Entry Process & Entry Strategies:

Luthra & Luthra Law Offices 33 Entry Process & Entry Strategies

The Industrial Policy:

Luthra & Luthra Law Offices 34 The Industrial Policy Industrial Licensing All Industrial undertakings exempt from obtaining an industrial license to manufacture, except for: Industries reserved for the Public Sector Industries retained under compulsory licensing Items of manufacture reserved for the Small Scale Sector If the proposal attracts locational restriction Industrial Entrepreneur Memorandum

The Industrial Policy:

Luthra & Luthra Law Offices 35 The Industrial Policy Industries reserved for the Public Sector: (1) Atomic Energy and (2) Railway Transport Compulsory licensing needed in the following industries: Distillation and brewing of alcoholic drinks Cigars and cigarettes and manufactured tobacco substitutes Electronic aerospace and defence equipment of all types Industrial explosives including detonating fuses, safety fuses, gun powder, nitrocellulose and matches Certain hazardous chemicals

The Industrial Policy:

Luthra & Luthra Law Offices 36 The Industrial Policy Locational Policy Industrial undertakings are free to select the location Location to be 25 km away from any city with a million strong population Exceptions: When located in an area designated as an “Industrial Area” before the 25 th July, 1991. Electronics, Computer Software and Printing (and any other industry which may be notified in future as ‘non polluting industry’).

The Industrial Policy:

Luthra & Luthra Law Offices 37 The Industrial Policy Small Scale Industries Suitable for Foreign Investment? Cap on Investment in fixed assets (plant and machinery) is Rs. 10 million (approx. SGD 3,70,000 ) Not more than 24 per cent of total equity can be held by any industrial undertaking either foreign or domestic Upon such equity exceeding 24% the SSI status is lost. Carry-on-Business (COB) Licence required. Various items reserved exclusively for SSIs.

The Entry Process:

Luthra & Luthra Law Offices 38 The Entry Process . Automatic Route Prior Permission Investing in India General rule Inform RBI within 30 days of inflow/issue of shares Pricing: FEMA Regulations Unlisted – CCI Listed – SEBI Cap of Rs. 600 Crore ( approx SGD 222 million) By exception Approval of Foreign Investment Promotion Board needed. Decision generally within 4-6 weeks

The Entry Process: Automatic Route:

Luthra & Luthra Law Offices 39 The Entry Process: Automatic Route All items/activities for FDI investment up to 100% fall under the Automatic Route except the following: All proposals that require an Industrial Licence . All proposals in which the foreign collaborator has a previous venture/ tie up in India . All proposals relating to acquisition of existing shares in an existing Indian Company by a foreign investor. All proposals falling outside notified sectoral policy/ caps or under sectors in which FDI is not permitted.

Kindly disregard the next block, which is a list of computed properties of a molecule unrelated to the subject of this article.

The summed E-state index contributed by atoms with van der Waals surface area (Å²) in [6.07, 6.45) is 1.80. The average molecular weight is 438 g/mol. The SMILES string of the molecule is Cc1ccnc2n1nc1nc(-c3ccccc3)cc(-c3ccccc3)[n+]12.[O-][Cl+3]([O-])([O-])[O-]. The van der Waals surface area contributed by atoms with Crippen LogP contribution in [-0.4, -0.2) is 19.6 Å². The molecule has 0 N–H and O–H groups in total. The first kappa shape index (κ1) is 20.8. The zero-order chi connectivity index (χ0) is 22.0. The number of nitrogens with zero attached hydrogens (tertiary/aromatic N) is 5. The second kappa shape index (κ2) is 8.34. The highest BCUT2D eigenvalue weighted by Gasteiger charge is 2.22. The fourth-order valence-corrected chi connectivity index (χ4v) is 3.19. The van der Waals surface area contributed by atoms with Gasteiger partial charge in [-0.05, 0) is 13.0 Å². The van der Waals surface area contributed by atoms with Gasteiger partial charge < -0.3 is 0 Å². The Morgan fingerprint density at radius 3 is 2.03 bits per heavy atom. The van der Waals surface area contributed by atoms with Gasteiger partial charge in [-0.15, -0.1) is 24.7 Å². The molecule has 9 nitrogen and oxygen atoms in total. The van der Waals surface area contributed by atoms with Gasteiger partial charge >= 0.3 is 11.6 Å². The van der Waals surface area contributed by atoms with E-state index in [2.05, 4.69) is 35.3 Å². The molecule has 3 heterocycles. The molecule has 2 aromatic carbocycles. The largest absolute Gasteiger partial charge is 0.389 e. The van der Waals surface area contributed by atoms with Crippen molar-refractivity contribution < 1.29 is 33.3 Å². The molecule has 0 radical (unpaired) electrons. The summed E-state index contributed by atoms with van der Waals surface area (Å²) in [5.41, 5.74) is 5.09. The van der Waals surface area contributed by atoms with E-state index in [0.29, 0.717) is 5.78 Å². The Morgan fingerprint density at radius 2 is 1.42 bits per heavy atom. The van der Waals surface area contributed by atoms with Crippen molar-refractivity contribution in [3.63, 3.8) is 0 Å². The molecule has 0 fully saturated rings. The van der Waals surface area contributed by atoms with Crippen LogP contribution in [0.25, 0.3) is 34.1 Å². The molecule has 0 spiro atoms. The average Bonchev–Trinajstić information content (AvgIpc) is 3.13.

The Entry Process: Government Approval:

Luthra & Luthra Law Offices 40 The Entry Process: Government Approval FIPB Approval For all activities, which are not covered under the Automatic Route Composite approvals involving foreign investment/ foreign technical collaboration Published Transparent Guidelines vs. Earlier Case by Case Approach Downstream Investment

Subsequent Investment in the same or allied field:

Luthra & Luthra Law Offices 41 Subsequent Investment in the same or allied field Press Note 18 No Automatic Route for FDI and/or technology collaboration for those who have or had any previous joint venture/technology transfer/ trade mark agreement in the same or allied field. Same field : Four digit NIC 1987 Code Allied field : Three digit NIC 1987 Code. IT Sector & International Financial Institutions exempted. New Trend: FIPB examines objections by the earlier partner objectively.

Acquisition of shares in a Listed Company:

Luthra & Luthra Law Offices 42 Acquisition of shares in a Listed Company Takeover Code Acquisition of more than specified equity stakes would entail public offer Pricing: Average of 26 weeks or 2 weeks, whichever is higher No takeover of management before completion of Takeover Code formalities

Other modes of Foreign Direct Investment :

Luthra & Luthra Law Offices 43 Other modes of Foreign Direct Investment GDR, ADR, FCCB Indian Companies allowed to raise equity capital in the international market through the issue of GDRs/ ADRs/FCCBs. No ceiling on investment

Other modes of Foreign Direct Investment:

Luthra & Luthra Law Offices 44 Other modes of Foreign Direct Investment GDR, ADR, FCCB (Contd.) No end-use restrictions on GDR/ ADR/ FCCB issue proceeds Except Investment in real estate Stock markets. Government clearance required when sectoral cap is exceeded, or for a project not falling under Automatic Route. 25% of the FCCB proceeds can be used for general corporate restructuring.

Foreign Technology Collaboration: